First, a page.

January 18th, 2012

My New Year’s Resolution: Save. Big Time.

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saving money

The other day, my husband and I were discussing our finances (Oh, joy!).

In general, we’re pretty financially responsible except for one important component: our savings. Oh sure, we have enough saved to cover a (small) emergency and we always pay off the full balance on our credit cards each month, but we’ve never set a big savings goal before.

At least not until this week, when we both decided to set a high savings goal for this year.* When I say “high,” I mean pretty darn high for a young married couple living in one of the most expensive cities in America.

Truthfully, this goal terrifies me. I know we can do it if we buckle down, but before I could truly believe that, I had to figure out the plan. So I did. Here are the steps we’re taking to reach our savings goal:

    1. Pay off holiday credit card debt. We didn’t rack up a lot since we didn’t do any traveling. But we did splurge a bit on food and drink when my folks came to stay for a week. Fortunately, I’ve paid off all of our accrued credit card debt and I’m ready to start saving.
    2. Plan out how to reach the goal. First, I had to figure out how much we would have to save each month in order to reach our goal. Since we want to complete our goal by the end of December and we won’t officially be starting until February, I had to make sure the goal was still feasible.

  1. Research high-yield savings accounts. The more I researched, the more I realized “high-yield” should be taken with a grain of salt. The national average interest rate on a savings account is currently 0.13%, according to Bankrate. I decided on a few requirements for my online savings account:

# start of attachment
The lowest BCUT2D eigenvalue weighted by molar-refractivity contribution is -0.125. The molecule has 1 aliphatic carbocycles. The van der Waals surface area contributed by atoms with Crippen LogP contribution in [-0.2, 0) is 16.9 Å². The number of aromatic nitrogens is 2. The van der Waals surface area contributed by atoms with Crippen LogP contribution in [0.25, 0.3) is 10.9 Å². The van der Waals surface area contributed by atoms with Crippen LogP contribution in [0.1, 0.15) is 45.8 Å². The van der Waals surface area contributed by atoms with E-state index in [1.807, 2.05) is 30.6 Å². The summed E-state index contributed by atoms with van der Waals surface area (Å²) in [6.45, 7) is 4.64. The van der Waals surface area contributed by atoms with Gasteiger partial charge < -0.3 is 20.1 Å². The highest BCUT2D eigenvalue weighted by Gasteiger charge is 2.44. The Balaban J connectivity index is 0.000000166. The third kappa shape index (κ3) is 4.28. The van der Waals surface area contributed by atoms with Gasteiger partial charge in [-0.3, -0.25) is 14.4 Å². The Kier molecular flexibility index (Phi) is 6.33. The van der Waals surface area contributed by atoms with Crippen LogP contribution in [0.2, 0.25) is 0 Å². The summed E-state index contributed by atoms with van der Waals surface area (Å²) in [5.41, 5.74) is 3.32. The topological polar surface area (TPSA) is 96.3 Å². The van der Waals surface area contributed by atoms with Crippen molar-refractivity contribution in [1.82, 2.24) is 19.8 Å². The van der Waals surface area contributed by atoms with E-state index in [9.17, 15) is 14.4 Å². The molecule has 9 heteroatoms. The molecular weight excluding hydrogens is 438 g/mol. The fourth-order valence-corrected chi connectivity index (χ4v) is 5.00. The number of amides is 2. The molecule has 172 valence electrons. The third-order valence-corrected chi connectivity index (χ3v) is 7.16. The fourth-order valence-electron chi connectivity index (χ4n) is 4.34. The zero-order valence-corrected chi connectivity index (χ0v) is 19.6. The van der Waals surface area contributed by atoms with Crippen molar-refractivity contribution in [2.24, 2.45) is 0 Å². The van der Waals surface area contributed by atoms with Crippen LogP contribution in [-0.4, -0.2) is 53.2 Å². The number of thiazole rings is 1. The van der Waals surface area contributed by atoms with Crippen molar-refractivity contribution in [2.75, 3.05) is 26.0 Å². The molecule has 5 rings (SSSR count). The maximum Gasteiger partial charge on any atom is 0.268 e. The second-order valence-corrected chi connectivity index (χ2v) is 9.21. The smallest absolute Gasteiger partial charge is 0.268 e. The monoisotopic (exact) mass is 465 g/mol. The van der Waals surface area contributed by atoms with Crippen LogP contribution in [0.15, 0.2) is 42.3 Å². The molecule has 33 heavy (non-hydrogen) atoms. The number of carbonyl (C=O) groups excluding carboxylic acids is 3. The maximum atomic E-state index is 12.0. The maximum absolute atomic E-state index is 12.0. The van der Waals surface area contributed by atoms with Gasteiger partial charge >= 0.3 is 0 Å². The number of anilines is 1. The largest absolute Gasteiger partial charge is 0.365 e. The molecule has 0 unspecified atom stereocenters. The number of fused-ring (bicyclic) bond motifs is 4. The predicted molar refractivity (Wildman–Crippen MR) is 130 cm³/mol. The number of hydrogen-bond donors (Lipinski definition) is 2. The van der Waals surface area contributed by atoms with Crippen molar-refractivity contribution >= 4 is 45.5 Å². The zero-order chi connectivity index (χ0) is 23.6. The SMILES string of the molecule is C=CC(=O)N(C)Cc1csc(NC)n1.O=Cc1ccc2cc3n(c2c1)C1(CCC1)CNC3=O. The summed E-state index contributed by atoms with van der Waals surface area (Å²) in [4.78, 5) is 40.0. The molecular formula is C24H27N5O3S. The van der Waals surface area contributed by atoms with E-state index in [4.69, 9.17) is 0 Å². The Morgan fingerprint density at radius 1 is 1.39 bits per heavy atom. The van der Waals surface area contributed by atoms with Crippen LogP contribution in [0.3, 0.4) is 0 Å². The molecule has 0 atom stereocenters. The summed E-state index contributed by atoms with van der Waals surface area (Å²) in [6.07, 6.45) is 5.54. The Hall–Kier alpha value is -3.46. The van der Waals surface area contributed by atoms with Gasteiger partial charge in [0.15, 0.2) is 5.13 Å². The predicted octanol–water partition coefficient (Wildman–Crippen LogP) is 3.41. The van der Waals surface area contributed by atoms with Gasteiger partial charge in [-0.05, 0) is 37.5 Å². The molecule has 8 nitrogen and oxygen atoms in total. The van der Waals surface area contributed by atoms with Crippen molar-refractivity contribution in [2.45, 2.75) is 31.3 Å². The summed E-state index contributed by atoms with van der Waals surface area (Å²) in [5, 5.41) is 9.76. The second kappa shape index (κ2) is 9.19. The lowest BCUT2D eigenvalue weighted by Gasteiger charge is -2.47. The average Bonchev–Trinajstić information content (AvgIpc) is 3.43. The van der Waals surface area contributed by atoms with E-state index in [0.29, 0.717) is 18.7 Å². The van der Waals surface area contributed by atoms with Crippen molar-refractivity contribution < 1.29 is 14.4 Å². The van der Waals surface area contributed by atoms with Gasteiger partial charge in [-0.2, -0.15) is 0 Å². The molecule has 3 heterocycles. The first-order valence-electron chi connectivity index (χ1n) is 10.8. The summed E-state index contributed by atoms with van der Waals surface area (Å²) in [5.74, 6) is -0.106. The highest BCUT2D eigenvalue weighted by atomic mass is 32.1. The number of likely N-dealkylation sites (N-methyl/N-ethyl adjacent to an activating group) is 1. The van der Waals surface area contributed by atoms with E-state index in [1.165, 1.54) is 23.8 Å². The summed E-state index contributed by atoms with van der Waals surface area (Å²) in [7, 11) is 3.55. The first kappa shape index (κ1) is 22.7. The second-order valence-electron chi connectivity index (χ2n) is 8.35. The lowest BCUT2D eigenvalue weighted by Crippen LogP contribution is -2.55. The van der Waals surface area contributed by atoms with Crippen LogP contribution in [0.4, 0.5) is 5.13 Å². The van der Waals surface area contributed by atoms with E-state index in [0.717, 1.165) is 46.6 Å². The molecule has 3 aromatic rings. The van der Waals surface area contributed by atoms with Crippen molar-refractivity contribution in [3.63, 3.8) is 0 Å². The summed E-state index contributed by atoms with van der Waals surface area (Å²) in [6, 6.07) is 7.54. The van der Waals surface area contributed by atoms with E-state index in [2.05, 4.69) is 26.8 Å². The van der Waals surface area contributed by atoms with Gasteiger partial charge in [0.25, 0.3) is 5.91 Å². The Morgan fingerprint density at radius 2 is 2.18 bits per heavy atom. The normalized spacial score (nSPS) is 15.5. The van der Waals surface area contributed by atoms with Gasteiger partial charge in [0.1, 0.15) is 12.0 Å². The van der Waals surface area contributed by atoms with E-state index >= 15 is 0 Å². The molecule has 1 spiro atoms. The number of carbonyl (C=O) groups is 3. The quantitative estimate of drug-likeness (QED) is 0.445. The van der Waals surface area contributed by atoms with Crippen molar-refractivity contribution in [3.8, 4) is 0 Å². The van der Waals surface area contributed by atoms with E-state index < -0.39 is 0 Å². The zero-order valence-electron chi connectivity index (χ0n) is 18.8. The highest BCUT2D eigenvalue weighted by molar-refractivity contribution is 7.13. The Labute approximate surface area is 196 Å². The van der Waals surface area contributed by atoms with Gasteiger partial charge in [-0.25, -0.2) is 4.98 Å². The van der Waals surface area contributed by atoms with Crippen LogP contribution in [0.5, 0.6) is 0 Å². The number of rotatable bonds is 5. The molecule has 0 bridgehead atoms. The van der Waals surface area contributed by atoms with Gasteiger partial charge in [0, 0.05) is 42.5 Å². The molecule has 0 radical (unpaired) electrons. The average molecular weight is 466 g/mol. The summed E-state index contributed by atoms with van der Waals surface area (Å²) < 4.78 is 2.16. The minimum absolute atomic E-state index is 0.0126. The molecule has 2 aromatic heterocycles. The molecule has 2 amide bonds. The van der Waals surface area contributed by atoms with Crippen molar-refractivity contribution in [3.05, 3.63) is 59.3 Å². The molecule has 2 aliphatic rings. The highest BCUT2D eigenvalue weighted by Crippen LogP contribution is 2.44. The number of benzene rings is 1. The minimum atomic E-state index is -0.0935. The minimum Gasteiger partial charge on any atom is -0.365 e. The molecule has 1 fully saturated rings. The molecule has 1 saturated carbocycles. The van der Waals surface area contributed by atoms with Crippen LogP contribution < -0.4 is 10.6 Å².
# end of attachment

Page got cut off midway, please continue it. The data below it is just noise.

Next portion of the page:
• No minimum deposit to open
    • No monthly fees
    • FDIC insured
  2. Choose a high-yield savings account. After researching, I came up with two front-runners: Ally Bank and ING Direct. One of my biggest fears when I started my search was that I would become a victim of donkey decision-making and end up forgetting about the goal altogether. So I read through customer reviews on Credit Karma and decided to open an ING Direct Orange Savings Account.
  3. Cut back on extraneous expenses. I’ll be the first to admit we eat out too much. It’s one of the greatest temptations of living in the city: your backyard is full of unique restaurants and eateries. To cut back on our restaurant-hopping, I’ll be planning meals more efficiently and using my new iPad (Christmas gift!) to store and categorize recipes, thanks to the Epicurious app.

I think New Year’s resolutions are best tackled in tandem, so I’m glad to have my husband along to accomplish this one with me. If you’ve made a big financial goal this year, try finding a friend or family member who can help and encourage you along the way. It may be almost February, but it’s not too late to set a goal for yourself and your finances.

Have a Karmic Day!

Bethy Hardeman, Social Media Maven

*I’ve neglected mentioning the exact amount for privacy purposes. Come on, I’ve gotta retain a shred of secrecy here.

Disclaimer: All information posted to this site was accurate at the time of its initial publication. Efforts have been made to keep the content up to date and accurate. However, Credit Karma does not make any guarantees about the accuracy or completeness of the information provided. For complete details of any products mentioned, visit bank or issuer website.

4 Comments

  1. It’s a big year for saving in my household, too! I’m saving or donating a combined 50% of my take-home income. We’re in a high cost-of-living area, but find that stocking up on groceries during sales helps to build a foundation for meals made at home. (I’m also trying to take my lunch to work *every day* instead of buying sometimes… Day 22 of that!)

    MLISunderstanding at 5:36 pm on January 18, 2012

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